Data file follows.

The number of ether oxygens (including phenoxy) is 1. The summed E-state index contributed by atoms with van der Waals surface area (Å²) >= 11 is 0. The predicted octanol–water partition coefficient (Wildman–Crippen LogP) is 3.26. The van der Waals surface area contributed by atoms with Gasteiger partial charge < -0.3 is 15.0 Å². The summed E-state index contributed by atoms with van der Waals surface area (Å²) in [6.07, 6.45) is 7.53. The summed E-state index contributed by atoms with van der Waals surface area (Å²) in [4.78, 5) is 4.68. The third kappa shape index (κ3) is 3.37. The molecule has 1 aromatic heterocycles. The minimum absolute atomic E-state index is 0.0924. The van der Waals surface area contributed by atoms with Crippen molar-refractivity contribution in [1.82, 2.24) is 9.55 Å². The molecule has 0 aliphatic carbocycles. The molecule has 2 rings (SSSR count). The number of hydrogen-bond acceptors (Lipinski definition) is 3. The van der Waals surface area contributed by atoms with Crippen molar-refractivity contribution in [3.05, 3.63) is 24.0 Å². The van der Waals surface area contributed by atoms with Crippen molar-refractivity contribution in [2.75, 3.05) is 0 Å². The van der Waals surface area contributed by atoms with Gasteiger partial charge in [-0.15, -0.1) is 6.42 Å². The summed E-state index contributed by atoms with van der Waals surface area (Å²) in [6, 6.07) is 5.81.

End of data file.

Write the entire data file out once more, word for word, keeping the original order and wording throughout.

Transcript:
The number of ether oxygens (including phenoxy) is 1. The summed E-state index contributed by atoms with van der Waals surface area (Å²) >= 11 is 0. The predicted octanol–water partition coefficient (Wildman–Crippen LogP) is 3.26. The van der Waals surface area contributed by atoms with Gasteiger partial charge < -0.3 is 15.0 Å². The summed E-state index contributed by atoms with van der Waals surface area (Å²) in [6.07, 6.45) is 7.53. The summed E-state index contributed by atoms with van der Waals surface area (Å²) in [4.78, 5) is 4.68. The third kappa shape index (κ3) is 3.37. The molecule has 1 aromatic heterocycles. The minimum absolute atomic E-state index is 0.0924. The van der Waals surface area contributed by atoms with Crippen molar-refractivity contribution in [1.82, 2.24) is 9.55 Å². The molecule has 0 aliphatic carbocycles. The molecule has 2 rings (SSSR count). The number of hydrogen-bond acceptors (Lipinski definition) is 3. The van der Waals surface area contributed by atoms with Crippen molar-refractivity contribution in [3.05, 3.63) is 24.0 Å². The van der Waals surface area contributed by atoms with Crippen molar-refractivity contribution in [2.75, 3.05) is 0 Å². The van der Waals surface area contributed by atoms with Gasteiger partial charge in [-0.15, -0.1) is 6.42 Å². The summed E-state index contributed by atoms with van der Waals surface area (Å²) in [6, 6.07) is 5.81.